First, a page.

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NIEHS-funded researchers find low-level ozone increases respiratory risk of asthmatic children

New evidence gathered in a study funded by the National Institute of Environmental Health Sciences suggests that asthmatic children who use maintenance medication are particularly vulnerable to the effects of ground-level ozone, even at levels well below the federal standard set by the Environmental Protection Agency.

Their research results were published Oct. 8 in the Journal of the American Medical Association. The study was conducted at the Yale University School of Medicine. NIEHS is one of the federal National Institute of Health.

"Although the 1-hour average ozone levels in our study were well below the federal standard, statistical analysis revealed that for every 50 parts per billion increase in ozone, the likelihood of asthma symptoms the following day increased by more than 35 percent among asthmatic children on maintenance medication," said Brian Leaderer, Ph.D., the Susan Dwight Bliss Professor of Epidemiology at Yale University and principal investigator for the study.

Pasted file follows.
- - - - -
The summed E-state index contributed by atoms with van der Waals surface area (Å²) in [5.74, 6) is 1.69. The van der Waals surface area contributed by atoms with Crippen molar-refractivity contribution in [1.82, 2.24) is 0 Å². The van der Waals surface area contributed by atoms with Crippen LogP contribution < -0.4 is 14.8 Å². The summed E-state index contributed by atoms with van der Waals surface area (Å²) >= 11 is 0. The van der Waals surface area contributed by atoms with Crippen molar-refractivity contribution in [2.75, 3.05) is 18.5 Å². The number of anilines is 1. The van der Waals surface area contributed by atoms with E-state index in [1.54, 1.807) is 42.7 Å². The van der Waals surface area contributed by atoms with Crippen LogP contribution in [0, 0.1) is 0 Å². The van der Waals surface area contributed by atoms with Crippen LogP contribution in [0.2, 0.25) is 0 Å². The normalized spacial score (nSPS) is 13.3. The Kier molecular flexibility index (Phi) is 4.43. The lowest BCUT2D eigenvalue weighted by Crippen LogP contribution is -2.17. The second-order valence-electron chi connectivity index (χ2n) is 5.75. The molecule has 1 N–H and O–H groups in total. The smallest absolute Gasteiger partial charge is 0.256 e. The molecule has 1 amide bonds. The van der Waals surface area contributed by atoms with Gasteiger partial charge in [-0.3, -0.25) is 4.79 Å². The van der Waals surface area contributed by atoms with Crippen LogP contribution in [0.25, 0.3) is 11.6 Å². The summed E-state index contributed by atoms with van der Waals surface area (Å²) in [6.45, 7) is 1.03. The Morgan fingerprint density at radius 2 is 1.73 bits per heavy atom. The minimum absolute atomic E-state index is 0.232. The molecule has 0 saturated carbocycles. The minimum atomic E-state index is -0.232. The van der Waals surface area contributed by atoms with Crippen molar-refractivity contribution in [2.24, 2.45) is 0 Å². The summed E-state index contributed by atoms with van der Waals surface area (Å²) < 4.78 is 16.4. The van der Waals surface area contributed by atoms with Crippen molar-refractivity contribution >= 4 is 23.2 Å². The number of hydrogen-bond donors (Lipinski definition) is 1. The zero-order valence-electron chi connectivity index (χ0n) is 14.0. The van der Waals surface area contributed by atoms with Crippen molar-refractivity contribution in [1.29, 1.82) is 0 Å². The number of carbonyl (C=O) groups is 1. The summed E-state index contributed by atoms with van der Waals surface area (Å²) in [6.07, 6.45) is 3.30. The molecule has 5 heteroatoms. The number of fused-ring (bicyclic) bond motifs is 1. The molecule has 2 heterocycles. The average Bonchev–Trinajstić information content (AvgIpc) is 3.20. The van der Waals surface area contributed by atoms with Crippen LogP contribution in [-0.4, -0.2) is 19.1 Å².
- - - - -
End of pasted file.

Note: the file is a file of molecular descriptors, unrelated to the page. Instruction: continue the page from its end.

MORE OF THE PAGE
Asthma, an inflammatory disorder of the airways that is characterized by periodic attacks of wheezing, shortness of breath and coughing, can be triggered by inhaled allergens such as pet dander, dust mites, molds or pollens. But researchers have also shown that air pollutants such as ground-level ozone, an active form of oxygen that is the prime ingredient of urban smog, and fine particulate matter, which includes dust, dirt, smoke and soot from a variety of natural and man-made sources, can significantly aggravate asthma symptoms.

Repeated exposures to ozone and fine particles at or above the federal standards can irritate or damage sensitive tissue in the airways and lungs, making breathing even more difficult for asthmatics and causing more attacks, increased use of medication, and more visits to hospital emergency clinics. Children are particularly vulnerable to these exposures because their respiratory systems are still developing, and they
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Contact: John Peterson
peterso4@niehs.nih.gov
919-541-7860
NIH/National Institute of Environmental Health Sciences
8-Oct-2003


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